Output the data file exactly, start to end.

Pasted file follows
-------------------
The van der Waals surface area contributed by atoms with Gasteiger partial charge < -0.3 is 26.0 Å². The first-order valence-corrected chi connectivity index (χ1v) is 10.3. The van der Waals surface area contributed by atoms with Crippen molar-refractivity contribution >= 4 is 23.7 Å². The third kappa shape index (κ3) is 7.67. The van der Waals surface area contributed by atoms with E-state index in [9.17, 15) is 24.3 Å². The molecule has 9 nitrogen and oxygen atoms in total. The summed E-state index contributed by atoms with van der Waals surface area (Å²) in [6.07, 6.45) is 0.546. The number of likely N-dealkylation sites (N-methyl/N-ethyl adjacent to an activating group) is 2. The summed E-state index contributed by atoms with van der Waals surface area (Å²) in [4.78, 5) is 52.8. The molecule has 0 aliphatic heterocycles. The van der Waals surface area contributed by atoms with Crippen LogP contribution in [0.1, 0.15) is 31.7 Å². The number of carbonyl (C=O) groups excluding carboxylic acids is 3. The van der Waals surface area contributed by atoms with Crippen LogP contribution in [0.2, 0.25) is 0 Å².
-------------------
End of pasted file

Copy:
The van der Waals surface area contributed by atoms with Gasteiger partial charge < -0.3 is 26.0 Å². The first-order valence-corrected chi connectivity index (χ1v) is 10.3. The van der Waals surface area contributed by atoms with Crippen molar-refractivity contribution >= 4 is 23.7 Å². The third kappa shape index (κ3) is 7.67. The van der Waals surface area contributed by atoms with E-state index in [9.17, 15) is 24.3 Å². The molecule has 9 nitrogen and oxygen atoms in total. The summed E-state index contributed by atoms with van der Waals surface area (Å²) in [6.07, 6.45) is 0.546. The number of likely N-dealkylation sites (N-methyl/N-ethyl adjacent to an activating group) is 2. The summed E-state index contributed by atoms with van der Waals surface area (Å²) in [4.78, 5) is 52.8. The molecule has 0 aliphatic heterocycles. The van der Waals surface area contributed by atoms with Crippen LogP contribution in [0.1, 0.15) is 31.7 Å². The number of carbonyl (C=O) groups excluding carboxylic acids is 3. The van der Waals surface area contributed by atoms with Crippen LogP contribution in [0.2, 0.25) is 0 Å².